Whither Justice?

On Saturday, September 20, Mr. Tony Mochama, a columnist with Kenya’s Standard Group, Secretary of PEN Kenya, and holder of a Morland Writing Scholarship, sexually assaulted a woman during a gathering of Kenyan and international poets. Mr. Mochama is a well-known figure in Kenya’s literary circles: he has hosted open mics, promotes literary culture in his work for PEN Kenya, and travels abroad regularly as an ambassador for Kenyan literature. Beyond his own accomplishments and labor, Mr. Mochama represents us. An us that encompasses all Kenyan literary workers, cultural producers, and cultural administrators. Quite simply: he is one of Kenya’s faces.

What are we to do when one of our collective faces commits sexual assault? How do we face that aspect of ourselves?

Kenyan philosopher John Mbiti argued that the African sense of self could be found in the formulation, “I am because we are.” Extrapolating from Mbiti, we can say that the self, the individual, exists within multiple networks and embeddings, all of which provide legibility, livability, and, most importantly, produce and demand ethical orientations. More simply: what injures one of us, injures us all.

If the damage is not only to the poet Mr. Mochama assaulted—who must not be forgotten—but also to our collective sense of self, how are we to address this assault? How can we take collective responsibility and imagine forms of accountability that produce a more ethical “we”?

If, in his role as PEN Kenya’s secretary, Mr. Mochama travels to Kenya’s schools, who are we sending to those schools? If, in his role as a Morland Writing Scholar, Mr. Mochama represents African writing, who are we saying represents African writing? If, in his role as a columnist for the Standard Group, Mr. Mochama publishes articles, who are we saying writes us and circulates among us?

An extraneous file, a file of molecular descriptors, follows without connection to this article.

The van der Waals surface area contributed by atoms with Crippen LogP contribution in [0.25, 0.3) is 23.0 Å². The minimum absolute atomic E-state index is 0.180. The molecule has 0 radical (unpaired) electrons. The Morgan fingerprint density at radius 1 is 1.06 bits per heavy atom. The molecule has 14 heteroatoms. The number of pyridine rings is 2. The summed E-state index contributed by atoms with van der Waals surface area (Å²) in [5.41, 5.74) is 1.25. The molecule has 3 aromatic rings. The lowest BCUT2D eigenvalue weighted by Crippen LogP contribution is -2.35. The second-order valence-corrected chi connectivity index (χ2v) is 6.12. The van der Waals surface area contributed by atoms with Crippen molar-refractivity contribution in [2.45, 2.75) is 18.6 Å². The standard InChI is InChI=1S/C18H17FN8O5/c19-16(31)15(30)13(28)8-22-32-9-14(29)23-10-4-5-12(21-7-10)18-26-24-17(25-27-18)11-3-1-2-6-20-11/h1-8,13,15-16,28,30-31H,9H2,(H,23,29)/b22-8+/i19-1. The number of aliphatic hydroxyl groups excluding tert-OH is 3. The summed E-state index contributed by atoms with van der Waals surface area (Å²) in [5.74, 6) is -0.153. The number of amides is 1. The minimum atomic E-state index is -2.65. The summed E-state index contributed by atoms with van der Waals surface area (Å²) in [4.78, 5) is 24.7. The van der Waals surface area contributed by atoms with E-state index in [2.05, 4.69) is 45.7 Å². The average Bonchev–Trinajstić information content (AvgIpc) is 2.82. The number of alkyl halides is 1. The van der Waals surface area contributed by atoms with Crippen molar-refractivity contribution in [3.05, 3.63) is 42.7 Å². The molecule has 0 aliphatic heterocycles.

Quite simply, if Mr. Mochama is the mirror we look into to see our faces, what faces are we seeing? And are those the faces we want to see?

I have used a collective we to emphasize the role of community accountability. As “advanced and theorized by Incite! Women of Color Against Violence,”

Community accountability is a community-based strategy, rather than a police/prison-based strategy, to address violence within our communities. Community accountability is a process which a community – a group of friends, a family, a church, a workplace, an apartment complex, a neighborhood, etc – work together to do the following things :

Create and affirm VALUES AND PRACTICES that resist abuse and oppression and encourage safety, support, and accountability

Provide SAFETY AND SUPPORT to community members who are violently targeted that RESPECTS THEIR SELF-DETERMINATION

Develop sustainable strategies to ADDRESS COMMUNITY MEMBERS’ ABUSIVE BEHAVIOR, creating a process for them to account for their actions and transform their behavior.

Commit to ongoing development of all members of the community, and the community itself, to TRANSFORM THE POLITICAL CONDITIONS that reinforce oppression and violence.

Community Accountability refuses to privatize relations of damage—a privatization that happens when damage is framed as a relationship between assaulter, assault victim, and police-state mechanisms. Community Accountability acknowledges that damage is never private, that it is embedded within historical, cultural, and ideological frameworks. And it seeks to unmake those frameworks that make damage not only ordinary, but also inevitable.

And, so, this is a call: if you are reading this, will you help unmake the frameworks that make sexual assault not only ordinary, but also inevitable in Kenya and elsewhere?